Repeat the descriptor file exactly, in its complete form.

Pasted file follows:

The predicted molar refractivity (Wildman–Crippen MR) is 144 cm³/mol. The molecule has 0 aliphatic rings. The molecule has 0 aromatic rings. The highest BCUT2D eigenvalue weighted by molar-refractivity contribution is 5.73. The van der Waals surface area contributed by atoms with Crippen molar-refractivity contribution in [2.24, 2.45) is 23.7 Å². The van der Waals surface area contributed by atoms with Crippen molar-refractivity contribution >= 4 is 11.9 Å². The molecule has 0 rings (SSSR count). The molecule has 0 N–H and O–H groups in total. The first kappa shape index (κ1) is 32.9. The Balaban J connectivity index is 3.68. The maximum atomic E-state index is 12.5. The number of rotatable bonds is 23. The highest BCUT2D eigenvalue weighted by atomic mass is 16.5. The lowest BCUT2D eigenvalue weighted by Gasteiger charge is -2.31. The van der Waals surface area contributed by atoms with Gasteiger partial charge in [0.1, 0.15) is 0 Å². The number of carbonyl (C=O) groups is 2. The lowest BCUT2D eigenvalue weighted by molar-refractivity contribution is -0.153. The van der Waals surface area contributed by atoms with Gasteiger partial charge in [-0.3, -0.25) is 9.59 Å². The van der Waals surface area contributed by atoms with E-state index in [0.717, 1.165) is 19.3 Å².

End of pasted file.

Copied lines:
The predicted molar refractivity (Wildman–Crippen MR) is 144 cm³/mol. The molecule has 0 aliphatic rings. The molecule has 0 aromatic rings. The highest BCUT2D eigenvalue weighted by molar-refractivity contribution is 5.73. The van der Waals surface area contributed by atoms with Crippen molar-refractivity contribution in [2.24, 2.45) is 23.7 Å². The van der Waals surface area contributed by atoms with Crippen molar-refractivity contribution >= 4 is 11.9 Å². The molecule has 0 rings (SSSR count). The molecule has 0 N–H and O–H groups in total. The first kappa shape index (κ1) is 32.9. The Balaban J connectivity index is 3.68. The maximum atomic E-state index is 12.5. The number of rotatable bonds is 23. The highest BCUT2D eigenvalue weighted by atomic mass is 16.5. The lowest BCUT2D eigenvalue weighted by Gasteiger charge is -2.31. The van der Waals surface area contributed by atoms with Gasteiger partial charge in [0.1, 0.15) is 0 Å². The number of carbonyl (C=O) groups is 2. The lowest BCUT2D eigenvalue weighted by molar-refractivity contribution is -0.153. The van der Waals surface area contributed by atoms with Gasteiger partial charge in [-0.3, -0.25) is 9.59 Å². The van der Waals surface area contributed by atoms with E-state index in [0.717, 1.165) is 19.3 Å².